1) Audio only: Play the video using a muted screen. Students note reactions and observations while listening. Discuss briefly: What is the tone of the song? Can you dance to it? Cry to it? Run to it? What can you decipher of the lyrics? What might the song be about? What is the refrain? Who might listen to this song? Might you? Why or why not? Begin prompting associations here that will fruit in the remaining two reads.

    2) Visual only: Engage the aforementioned questions from the ad analysis. Also: What does the visual reveal that the audio does not? Does the visual betray or align with the associations you might have made while listening (only)? Is there discord apparent between the two mediums of text? Say more.

    3) Audio and visual: Reiterate prior questions. What now arises? What analysis can you make in this double reading about how logos, ethos and pathos are being engaged?

    4) Lyric analysis: Display song lyrics. Analyze collaboratively. How does this fourth step yet further shift our understanding and ultimate analysis of the song?

    Post-lesson: Brief, one page, in-class response, answering the following prompt: What distinctions can you make between simple analysis and rhetorical analysis after the last two lessons? Explain and demonstrate.

    Assignment: Again, students may conduct a similar rhetorical analysis of a song following the above steps. Briefly discuss what a thesis in such a rhetorical analysis might look like—collaborating on a thesis for the class lesson analysis might be an effective way to demonstrate and prompt this goal for students' own work.

    Close Reading (Sample Assignments)

    • Bring samples readings of poetry to the class. As a class or in groups, have students conduct a line by line analysis of the poem. What does each line mean? How does it contribute the poem as a whole? Are there any words/phrases you do not understand? Are there any double meanings to any of the phrases or the poem as a whole?
    • A similar way to conduct a close reading is through isolating song lyrics for rhetorical analysis. Bring examples to class, or have students bring their own examples for a close reading. Analyze the piece line by line and also as a whole.

    Practice, Practice, Practice (Sample Assignments)

    • Create an ad or logo for a company or product you admire. Keep your audience in mind and include visuals and text that they would find appealing. Attach to this visual a description of how you use each of the rhetorical appeals (ethos, pathos, logos) in this ad to get your ideas across and persuade your audience. The descriptions for each appeal should be at least one paragraph in length.
    • Split students into groups and have each group create an ad for the same company or product, but each will target different age groups, categories, etc. For example, have each group create an ad for Nike. How will one group appeal to teens, middle-aged people, men women, etc.? What can students glean from the distinctions between age brackets? What can be inferred about assumed and enacted behavior patterns of each group? Are these accurate? How might ads, in addition to selling us products, prescribe us "how to be"?
    • Practicing rhetorical analysis with the class as a whole is important. Using editorials from newspapers and magazines, discuss as a class or in groups the elements of the piece. What is the author's message? What is the author's purpose? What rhetorical devices does the author use? What kind of language? Is the author successful in relaying his or her message? Continue engaging these rhetorical questions throughout the semester, for every assignment and every text (which is every thing—even the classroom. In fact, what might a rhetorical analysis of your classroom evaluate?).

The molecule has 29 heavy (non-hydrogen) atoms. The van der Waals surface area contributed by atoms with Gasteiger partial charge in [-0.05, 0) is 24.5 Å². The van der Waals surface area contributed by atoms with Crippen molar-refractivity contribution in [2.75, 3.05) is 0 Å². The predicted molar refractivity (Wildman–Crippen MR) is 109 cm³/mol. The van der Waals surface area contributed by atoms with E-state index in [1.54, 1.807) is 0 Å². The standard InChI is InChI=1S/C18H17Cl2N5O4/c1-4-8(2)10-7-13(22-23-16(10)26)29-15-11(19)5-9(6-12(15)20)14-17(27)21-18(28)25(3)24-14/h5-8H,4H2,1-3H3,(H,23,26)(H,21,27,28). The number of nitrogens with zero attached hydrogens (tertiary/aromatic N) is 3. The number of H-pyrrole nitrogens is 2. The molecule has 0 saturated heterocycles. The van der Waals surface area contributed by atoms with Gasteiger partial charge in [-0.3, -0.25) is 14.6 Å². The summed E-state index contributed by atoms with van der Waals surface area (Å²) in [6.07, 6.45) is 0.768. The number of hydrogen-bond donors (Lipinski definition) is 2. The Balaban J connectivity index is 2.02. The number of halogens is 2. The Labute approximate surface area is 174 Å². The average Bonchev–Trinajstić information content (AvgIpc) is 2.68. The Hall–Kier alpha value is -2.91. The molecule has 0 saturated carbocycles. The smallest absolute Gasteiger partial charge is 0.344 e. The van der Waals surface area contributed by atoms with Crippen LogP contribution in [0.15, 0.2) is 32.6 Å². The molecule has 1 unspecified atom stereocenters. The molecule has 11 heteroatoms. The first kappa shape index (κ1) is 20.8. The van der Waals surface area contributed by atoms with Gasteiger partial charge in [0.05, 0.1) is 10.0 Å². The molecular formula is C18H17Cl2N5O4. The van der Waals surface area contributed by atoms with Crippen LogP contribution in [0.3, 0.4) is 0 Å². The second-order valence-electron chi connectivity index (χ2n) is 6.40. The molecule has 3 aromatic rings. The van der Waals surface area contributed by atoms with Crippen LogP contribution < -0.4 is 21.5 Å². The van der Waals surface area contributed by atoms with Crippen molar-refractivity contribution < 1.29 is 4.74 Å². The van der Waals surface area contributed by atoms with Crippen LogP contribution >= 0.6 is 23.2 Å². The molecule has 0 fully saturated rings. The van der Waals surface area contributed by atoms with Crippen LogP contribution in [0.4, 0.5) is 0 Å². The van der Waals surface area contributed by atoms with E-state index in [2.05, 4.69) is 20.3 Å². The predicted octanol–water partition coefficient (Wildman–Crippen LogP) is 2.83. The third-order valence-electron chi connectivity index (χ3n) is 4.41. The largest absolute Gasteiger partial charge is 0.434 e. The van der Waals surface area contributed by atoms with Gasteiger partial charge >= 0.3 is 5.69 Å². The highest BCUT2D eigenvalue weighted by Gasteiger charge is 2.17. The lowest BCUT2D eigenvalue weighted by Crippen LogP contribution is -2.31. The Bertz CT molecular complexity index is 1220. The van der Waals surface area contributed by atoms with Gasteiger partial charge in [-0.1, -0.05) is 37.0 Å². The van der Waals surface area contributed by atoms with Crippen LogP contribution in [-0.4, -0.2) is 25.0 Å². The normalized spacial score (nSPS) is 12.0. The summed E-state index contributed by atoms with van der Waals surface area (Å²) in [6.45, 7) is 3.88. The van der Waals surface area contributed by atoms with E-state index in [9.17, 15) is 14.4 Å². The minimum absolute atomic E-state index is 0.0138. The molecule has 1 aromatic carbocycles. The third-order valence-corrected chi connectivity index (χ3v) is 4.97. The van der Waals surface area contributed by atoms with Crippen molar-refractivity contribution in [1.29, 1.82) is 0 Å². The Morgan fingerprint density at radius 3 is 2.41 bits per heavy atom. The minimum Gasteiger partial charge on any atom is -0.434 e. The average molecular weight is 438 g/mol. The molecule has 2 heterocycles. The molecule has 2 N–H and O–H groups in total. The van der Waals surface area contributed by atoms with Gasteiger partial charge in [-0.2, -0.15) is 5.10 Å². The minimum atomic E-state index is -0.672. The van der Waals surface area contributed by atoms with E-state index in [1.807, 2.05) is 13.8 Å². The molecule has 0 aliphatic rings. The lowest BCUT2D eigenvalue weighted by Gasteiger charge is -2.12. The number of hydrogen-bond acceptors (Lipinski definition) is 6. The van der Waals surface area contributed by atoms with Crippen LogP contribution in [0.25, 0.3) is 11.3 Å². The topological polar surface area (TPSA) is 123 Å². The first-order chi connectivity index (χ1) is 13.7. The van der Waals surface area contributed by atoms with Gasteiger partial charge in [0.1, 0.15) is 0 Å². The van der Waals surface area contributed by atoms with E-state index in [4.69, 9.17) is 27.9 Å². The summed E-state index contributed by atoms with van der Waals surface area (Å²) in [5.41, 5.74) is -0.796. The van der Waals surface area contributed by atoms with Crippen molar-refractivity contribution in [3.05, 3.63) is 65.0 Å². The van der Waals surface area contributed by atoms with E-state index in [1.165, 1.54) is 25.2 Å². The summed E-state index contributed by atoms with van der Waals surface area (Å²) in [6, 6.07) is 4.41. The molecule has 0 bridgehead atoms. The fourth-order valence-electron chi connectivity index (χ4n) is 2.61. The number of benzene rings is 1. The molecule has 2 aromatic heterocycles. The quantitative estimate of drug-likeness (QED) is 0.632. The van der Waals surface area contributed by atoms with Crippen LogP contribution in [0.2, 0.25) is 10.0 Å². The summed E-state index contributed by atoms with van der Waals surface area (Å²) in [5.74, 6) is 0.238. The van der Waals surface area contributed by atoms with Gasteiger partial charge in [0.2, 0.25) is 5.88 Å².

Sample Rhetorical Analysis Assignments

    Sample One

    Rhetorical analysis is a way of understanding and interpreting texts by examining and interpreting rhetorical devices used in a piece of writing. You are to find a piece of published work that is persuasive in nature; in other words, it argues a point. Editorials and pieces from opinion/commentary sections of magazines or newspapers will generally work the best. You may find these online at sites such as or, or in an actual publication. The piece you choose should be at least 350-500 words in length. Choosing an article that is too short may result in not having enough to write about in your paper, choosing something too long may not fit the parameters of this assignment. Write an essay in which you in which you ANALYZE the author's rhetorical effectiveness/ineffectiveness. How does the author appeal to ethos, pathos, and logos? You will need to consider the points we have discussed in class, as well as the strategies discussed in Chapters 10 and 11 in your book.

    Primary Audience: Educated readers who have not read the text you are analyzing.

    Point of View: Objective

    General Purpose: To help your readers understand the connections between purpose, audience, subject matter, and rhetorical techniques.

    Things to consider when writing the rhetorical analysis:

    • Take the time to find an article with a topic you can relate to. Don't just choose the first article you find.
    • Photocopy the article, because it will need to accompany all drafts.
    • This paper is NOT a summary. One will be included, but it should be no more than one paragraph in length.
    • Your focus is not to agree or disagree with the author's article, but to analyze how effective or ineffective the author is in presenting the argument.
    • Sample Peer Review For Rhetorical Analysis

    7.6: Rhetorical Analysis is shared under a CC BY-NC-SA 4.0 license and was authored, remixed, and/or curated by LibreTexts.